I really enjoyed this book! Christmas with Mr. Edwards. Losing & finding Jack, the dog. Building the log cabin. The family being sick with ague. All the events from Little House on the Prairie....just another side. The tale is sometimes joyous....other times sad. But, that's life,right? The story presents the married/husband side of Pa, too. Caroline supports her husband and is strong for him, even when he makes mistakes. Just a lovely story. Miller did take a few liberties with historical fact, but outlines the few changes she made in the back of the book. It was nothing that made me cringe....little things to keep the continuity.

I highly recommend this to anyone who grew up loving the Little House books! Be prepared to get a bit teary eyed a couple of times.....and I even had a few eyerolls when the prose got just a bit too sappy....but all in all, a wonderful read. There are a couple sexual situations -- nothing graphic or inappropriate. Married couples have sex -- even Ma and Pa Ingalls. It's tastefully done, and not in any way traumatizing. But, I would recommend parental guidance before allowing children to read the book. Adults might want to read the book first....and make an informed decision before allowing those under 13 to read it.

I was sad momentarily when I read the last page -- I didn't want it to be over! I have the Little House books on my shelf....I need to re-read them! I also have a couple seasons of the 1970's tv show on DVD. I feel a binge watch coming on! ( )
  JuliW | Nov 22, 2020 |
DNF @ 53%

Can't do it. I'm not crazy about the fanciful way it's written... the mild, proper Caroline Ingalls. She's constantly censoring herself against speaking against her husband, who she idolizes. She scolds one child for being too good and vain about her goodness. There was no effort to approach the Native Americans with respect, instead falling into stereotypes and indeed, making them Caroline's greatest fear. It's a disappointing picture of Western movement. I know the Little House books have some problematic elements, but any modern retelling can and should address this... not inflate it.

All set, thanks!
  Morteana | Oct 26, 2020 |
Showing 1-5 of 31 (next | show all)
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None knew thee but to love thee,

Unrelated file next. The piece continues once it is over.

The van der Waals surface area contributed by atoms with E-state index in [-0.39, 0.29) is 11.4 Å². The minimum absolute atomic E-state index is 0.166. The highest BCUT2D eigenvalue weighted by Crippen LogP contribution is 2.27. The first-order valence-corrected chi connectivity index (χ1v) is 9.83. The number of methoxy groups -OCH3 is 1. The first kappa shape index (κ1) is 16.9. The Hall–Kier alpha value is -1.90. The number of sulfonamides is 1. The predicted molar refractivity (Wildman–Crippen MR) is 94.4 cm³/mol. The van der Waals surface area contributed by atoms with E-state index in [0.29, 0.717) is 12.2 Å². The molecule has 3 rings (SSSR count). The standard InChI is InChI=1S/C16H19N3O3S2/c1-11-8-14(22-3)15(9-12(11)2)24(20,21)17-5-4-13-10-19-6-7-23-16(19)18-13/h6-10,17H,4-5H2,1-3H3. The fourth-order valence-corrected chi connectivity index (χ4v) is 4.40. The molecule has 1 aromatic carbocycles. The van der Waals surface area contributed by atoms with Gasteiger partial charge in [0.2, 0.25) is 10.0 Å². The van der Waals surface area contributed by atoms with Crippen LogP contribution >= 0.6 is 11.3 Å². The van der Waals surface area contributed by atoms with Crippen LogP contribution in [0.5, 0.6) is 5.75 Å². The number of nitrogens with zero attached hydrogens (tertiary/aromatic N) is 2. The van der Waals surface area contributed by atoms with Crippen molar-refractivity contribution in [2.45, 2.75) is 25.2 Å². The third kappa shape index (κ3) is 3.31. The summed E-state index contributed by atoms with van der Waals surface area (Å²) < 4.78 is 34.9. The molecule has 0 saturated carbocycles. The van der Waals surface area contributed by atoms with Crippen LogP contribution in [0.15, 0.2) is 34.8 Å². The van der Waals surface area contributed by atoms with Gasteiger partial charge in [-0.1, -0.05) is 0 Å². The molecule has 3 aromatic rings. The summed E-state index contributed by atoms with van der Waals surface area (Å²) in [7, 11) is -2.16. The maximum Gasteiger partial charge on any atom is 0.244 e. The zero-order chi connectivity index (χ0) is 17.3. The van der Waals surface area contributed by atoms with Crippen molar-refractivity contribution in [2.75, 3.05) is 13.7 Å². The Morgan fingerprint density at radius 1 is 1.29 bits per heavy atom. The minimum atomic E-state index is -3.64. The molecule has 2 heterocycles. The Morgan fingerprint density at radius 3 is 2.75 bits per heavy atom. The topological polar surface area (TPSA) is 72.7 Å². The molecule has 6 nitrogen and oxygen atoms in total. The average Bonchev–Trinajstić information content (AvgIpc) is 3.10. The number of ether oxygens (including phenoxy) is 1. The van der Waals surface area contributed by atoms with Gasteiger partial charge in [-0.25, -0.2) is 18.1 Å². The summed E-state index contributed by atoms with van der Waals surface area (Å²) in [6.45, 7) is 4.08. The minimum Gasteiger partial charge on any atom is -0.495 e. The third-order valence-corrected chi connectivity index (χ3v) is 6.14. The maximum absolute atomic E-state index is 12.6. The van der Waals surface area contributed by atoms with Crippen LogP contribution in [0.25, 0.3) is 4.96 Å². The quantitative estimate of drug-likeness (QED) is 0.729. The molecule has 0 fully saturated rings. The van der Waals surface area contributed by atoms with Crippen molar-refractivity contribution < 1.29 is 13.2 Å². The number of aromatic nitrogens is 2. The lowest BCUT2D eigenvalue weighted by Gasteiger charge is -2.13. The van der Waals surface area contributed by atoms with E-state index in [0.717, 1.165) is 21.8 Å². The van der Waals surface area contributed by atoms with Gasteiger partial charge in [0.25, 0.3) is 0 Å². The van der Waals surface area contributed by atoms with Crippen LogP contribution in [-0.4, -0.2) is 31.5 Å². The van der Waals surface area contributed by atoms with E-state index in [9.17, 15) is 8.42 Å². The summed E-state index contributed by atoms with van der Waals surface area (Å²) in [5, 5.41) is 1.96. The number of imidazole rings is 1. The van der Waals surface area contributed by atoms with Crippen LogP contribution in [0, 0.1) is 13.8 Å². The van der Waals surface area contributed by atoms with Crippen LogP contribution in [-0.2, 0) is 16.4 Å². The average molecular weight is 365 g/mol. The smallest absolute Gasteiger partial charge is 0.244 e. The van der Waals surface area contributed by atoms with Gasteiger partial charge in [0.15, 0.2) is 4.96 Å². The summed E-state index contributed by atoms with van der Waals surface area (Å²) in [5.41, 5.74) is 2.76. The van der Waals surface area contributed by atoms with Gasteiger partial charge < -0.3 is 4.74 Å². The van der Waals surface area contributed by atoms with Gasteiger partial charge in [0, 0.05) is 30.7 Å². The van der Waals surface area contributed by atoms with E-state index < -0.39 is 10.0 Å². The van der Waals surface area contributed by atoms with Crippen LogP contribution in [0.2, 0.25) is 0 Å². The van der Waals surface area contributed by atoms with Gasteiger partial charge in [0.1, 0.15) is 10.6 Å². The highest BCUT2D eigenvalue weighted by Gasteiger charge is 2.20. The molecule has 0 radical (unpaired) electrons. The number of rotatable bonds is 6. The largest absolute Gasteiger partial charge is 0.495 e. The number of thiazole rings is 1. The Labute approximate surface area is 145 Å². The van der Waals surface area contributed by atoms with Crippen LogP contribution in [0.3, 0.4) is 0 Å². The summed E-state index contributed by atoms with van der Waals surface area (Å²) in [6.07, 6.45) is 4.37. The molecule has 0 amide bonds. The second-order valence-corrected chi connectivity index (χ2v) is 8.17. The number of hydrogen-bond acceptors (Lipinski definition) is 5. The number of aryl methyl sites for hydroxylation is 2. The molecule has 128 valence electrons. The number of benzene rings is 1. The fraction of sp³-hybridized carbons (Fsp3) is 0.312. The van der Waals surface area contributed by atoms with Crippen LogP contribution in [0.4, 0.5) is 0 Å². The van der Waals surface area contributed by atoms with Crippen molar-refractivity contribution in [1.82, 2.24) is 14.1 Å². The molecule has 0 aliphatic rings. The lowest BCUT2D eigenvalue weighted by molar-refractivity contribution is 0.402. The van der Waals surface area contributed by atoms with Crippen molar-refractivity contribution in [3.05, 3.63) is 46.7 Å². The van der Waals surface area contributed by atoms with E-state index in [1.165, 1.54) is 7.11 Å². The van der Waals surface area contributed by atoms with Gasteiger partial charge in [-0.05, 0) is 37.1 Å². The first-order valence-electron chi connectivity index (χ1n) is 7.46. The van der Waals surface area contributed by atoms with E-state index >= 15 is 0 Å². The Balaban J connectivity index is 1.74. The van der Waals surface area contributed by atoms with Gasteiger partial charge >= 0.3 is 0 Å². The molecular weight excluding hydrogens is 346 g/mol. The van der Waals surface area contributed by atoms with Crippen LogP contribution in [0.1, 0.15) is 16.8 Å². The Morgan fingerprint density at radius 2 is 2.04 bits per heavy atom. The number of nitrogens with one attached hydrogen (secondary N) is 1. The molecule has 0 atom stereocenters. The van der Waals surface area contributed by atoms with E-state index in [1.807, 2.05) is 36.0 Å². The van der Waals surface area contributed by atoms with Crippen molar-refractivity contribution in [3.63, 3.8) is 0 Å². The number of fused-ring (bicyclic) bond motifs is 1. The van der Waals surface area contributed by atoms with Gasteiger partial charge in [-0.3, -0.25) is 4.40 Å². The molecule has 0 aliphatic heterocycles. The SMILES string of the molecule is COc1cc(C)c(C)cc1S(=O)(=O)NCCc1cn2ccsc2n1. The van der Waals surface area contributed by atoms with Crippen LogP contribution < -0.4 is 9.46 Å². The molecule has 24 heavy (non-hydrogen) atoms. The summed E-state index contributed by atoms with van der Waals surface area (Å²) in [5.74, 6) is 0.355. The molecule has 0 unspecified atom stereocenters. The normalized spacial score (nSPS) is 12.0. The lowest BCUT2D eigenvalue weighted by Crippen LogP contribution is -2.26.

Thou dear one of my heart,
Oh, thy memory is fresh and green.
"Daisy Deane"
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Caroline's wrist turned and flicked as the steel tongue of her crochet hook dipped in and out, mirroring the movement of the fiddle's bow.
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USA Today Bestseller! One of Refinery29's Best Reads of September In this novel authorized by the Little House Heritage Trust, Sarah Miller vividly recreates the beauty, hardship, and joys of the frontier in a dazzling work of historical fiction, a captivating story that illuminates one courageous, resilient, and loving pioneer woman as never before--Caroline Ingalls, "Ma" in Laura Ingalls Wilder's beloved Little House books. In the frigid days of February, 1870, Caroline Ingalls and her family leave the familiar comforts of the Big Woods of Wisconsin and the warm bosom of her family, for a new life in Kansas Indian Territory. Packing what they can carry in their wagon, Caroline, her husband Charles, and their little girls, Mary and Laura, head west to settle in a beautiful, unpredictable land full of promise and peril. The pioneer life is a hard one, especially for a pregnant woman with no friends or kin to turn to for comfort or help. The burden of work must be shouldered alone, sickness tended without the aid of doctors, and babies birthed without the accustomed hands of mothers or sisters. But Caroline's new world is also full of tender joys. In adapting to this strange new place and transforming a rough log house built by Charles' hands into a home, Caroline must draw on untapped wells of strength she does not know she possesses. For more than eighty years, generations of readers have been enchanted by the adventures of the American frontier's most famous child, Laura Ingalls Wilder, in the Little House books. Now, that familiar story is retold in this captivating tale of family, fidelity, hardship, love, and survival that vividly reimagines our past.